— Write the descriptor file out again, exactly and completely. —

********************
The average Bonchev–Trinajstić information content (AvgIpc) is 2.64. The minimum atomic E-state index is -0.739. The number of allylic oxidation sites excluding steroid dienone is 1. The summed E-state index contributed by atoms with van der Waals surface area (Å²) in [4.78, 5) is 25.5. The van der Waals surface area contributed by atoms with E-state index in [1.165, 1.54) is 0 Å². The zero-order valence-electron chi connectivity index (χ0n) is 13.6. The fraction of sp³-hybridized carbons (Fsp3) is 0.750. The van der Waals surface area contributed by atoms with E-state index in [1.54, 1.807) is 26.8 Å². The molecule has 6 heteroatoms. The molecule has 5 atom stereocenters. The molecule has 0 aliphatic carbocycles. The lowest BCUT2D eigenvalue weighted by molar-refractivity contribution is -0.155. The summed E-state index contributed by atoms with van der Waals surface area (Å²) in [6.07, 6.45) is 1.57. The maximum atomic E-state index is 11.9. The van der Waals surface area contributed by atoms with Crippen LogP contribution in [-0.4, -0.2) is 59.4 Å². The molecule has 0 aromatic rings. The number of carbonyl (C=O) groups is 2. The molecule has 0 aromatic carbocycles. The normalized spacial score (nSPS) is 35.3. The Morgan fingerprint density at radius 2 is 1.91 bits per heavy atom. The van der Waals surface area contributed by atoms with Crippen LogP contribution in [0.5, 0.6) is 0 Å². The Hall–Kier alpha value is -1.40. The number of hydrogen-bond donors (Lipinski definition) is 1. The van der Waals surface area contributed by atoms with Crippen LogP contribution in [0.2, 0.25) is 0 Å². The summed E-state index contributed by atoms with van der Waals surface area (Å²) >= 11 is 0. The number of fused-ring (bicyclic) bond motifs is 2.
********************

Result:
The average Bonchev–Trinajstić information content (AvgIpc) is 2.64. The minimum atomic E-state index is -0.739. The number of allylic oxidation sites excluding steroid dienone is 1. The summed E-state index contributed by atoms with van der Waals surface area (Å²) in [4.78, 5) is 25.5. The van der Waals surface area contributed by atoms with E-state index in [1.165, 1.54) is 0 Å². The zero-order valence-electron chi connectivity index (χ0n) is 13.6. The fraction of sp³-hybridized carbons (Fsp3) is 0.750. The van der Waals surface area contributed by atoms with E-state index in [1.54, 1.807) is 26.8 Å². The molecule has 6 heteroatoms. The molecule has 5 atom stereocenters. The molecule has 0 aliphatic carbocycles. The lowest BCUT2D eigenvalue weighted by molar-refractivity contribution is -0.155. The summed E-state index contributed by atoms with van der Waals surface area (Å²) in [6.07, 6.45) is 1.57. The maximum atomic E-state index is 11.9. The van der Waals surface area contributed by atoms with Crippen LogP contribution in [-0.4, -0.2) is 59.4 Å². The molecule has 0 aromatic rings. The number of carbonyl (C=O) groups is 2. The molecule has 0 aromatic carbocycles. The normalized spacial score (nSPS) is 35.3. The Morgan fingerprint density at radius 2 is 1.91 bits per heavy atom. The van der Waals surface area contributed by atoms with Crippen LogP contribution in [0.5, 0.6) is 0 Å². The Hall–Kier alpha value is -1.40. The number of hydrogen-bond donors (Lipinski definition) is 1. The van der Waals surface area contributed by atoms with Crippen LogP contribution in [0.2, 0.25) is 0 Å². The summed E-state index contributed by atoms with van der Waals surface area (Å²) >= 11 is 0. The number of fused-ring (bicyclic) bond motifs is 2.